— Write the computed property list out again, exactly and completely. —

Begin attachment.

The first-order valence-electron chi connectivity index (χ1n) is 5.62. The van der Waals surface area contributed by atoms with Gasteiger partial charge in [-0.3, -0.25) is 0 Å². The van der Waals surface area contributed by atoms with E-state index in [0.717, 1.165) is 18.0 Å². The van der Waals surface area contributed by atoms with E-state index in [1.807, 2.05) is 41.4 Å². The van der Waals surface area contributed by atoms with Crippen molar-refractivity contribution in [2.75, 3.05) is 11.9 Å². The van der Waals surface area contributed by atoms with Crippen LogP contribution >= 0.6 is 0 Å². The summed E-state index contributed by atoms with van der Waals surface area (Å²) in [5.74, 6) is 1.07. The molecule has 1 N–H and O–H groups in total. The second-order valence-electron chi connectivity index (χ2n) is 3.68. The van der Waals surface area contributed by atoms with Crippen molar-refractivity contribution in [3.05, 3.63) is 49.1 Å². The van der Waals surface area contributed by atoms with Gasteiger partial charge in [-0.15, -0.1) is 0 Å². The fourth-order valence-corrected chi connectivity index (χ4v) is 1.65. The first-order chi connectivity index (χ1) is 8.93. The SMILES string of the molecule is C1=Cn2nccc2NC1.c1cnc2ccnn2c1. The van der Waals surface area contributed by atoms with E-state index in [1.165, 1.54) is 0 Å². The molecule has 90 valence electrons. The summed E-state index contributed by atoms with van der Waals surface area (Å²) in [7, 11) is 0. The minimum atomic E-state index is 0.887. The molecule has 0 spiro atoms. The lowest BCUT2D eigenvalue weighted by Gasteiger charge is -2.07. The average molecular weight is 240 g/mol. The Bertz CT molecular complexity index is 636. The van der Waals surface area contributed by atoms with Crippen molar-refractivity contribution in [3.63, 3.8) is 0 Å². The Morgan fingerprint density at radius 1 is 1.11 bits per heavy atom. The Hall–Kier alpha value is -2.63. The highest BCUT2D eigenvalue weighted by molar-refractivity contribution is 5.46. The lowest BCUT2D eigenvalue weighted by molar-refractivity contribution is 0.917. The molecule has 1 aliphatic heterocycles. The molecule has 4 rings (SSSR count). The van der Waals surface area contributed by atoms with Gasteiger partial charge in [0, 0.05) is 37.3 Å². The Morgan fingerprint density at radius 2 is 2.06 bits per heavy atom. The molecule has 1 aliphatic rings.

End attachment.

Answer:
The first-order valence-electron chi connectivity index (χ1n) is 5.62. The van der Waals surface area contributed by atoms with Gasteiger partial charge in [-0.3, -0.25) is 0 Å². The van der Waals surface area contributed by atoms with E-state index in [0.717, 1.165) is 18.0 Å². The van der Waals surface area contributed by atoms with E-state index in [1.807, 2.05) is 41.4 Å². The van der Waals surface area contributed by atoms with Crippen molar-refractivity contribution in [2.75, 3.05) is 11.9 Å². The van der Waals surface area contributed by atoms with Crippen LogP contribution >= 0.6 is 0 Å². The summed E-state index contributed by atoms with van der Waals surface area (Å²) in [5.74, 6) is 1.07. The molecule has 1 N–H and O–H groups in total. The second-order valence-electron chi connectivity index (χ2n) is 3.68. The van der Waals surface area contributed by atoms with Crippen molar-refractivity contribution in [3.05, 3.63) is 49.1 Å². The van der Waals surface area contributed by atoms with Gasteiger partial charge in [-0.15, -0.1) is 0 Å². The fourth-order valence-corrected chi connectivity index (χ4v) is 1.65. The first-order chi connectivity index (χ1) is 8.93. The SMILES string of the molecule is C1=Cn2nccc2NC1.c1cnc2ccnn2c1. The van der Waals surface area contributed by atoms with E-state index in [1.165, 1.54) is 0 Å². The molecule has 90 valence electrons. The summed E-state index contributed by atoms with van der Waals surface area (Å²) in [7, 11) is 0. The minimum atomic E-state index is 0.887. The molecule has 0 spiro atoms. The lowest BCUT2D eigenvalue weighted by Gasteiger charge is -2.07. The average molecular weight is 240 g/mol. The Bertz CT molecular complexity index is 636. The van der Waals surface area contributed by atoms with Crippen molar-refractivity contribution in [3.63, 3.8) is 0 Å². The Morgan fingerprint density at radius 1 is 1.11 bits per heavy atom. The Hall–Kier alpha value is -2.63. The highest BCUT2D eigenvalue weighted by molar-refractivity contribution is 5.46. The lowest BCUT2D eigenvalue weighted by molar-refractivity contribution is 0.917. The molecule has 1 aliphatic heterocycles. The molecule has 4 rings (SSSR count). The van der Waals surface area contributed by atoms with Gasteiger partial charge in [0, 0.05) is 37.3 Å². The Morgan fingerprint density at radius 2 is 2.06 bits per heavy atom. The molecule has 1 aliphatic rings.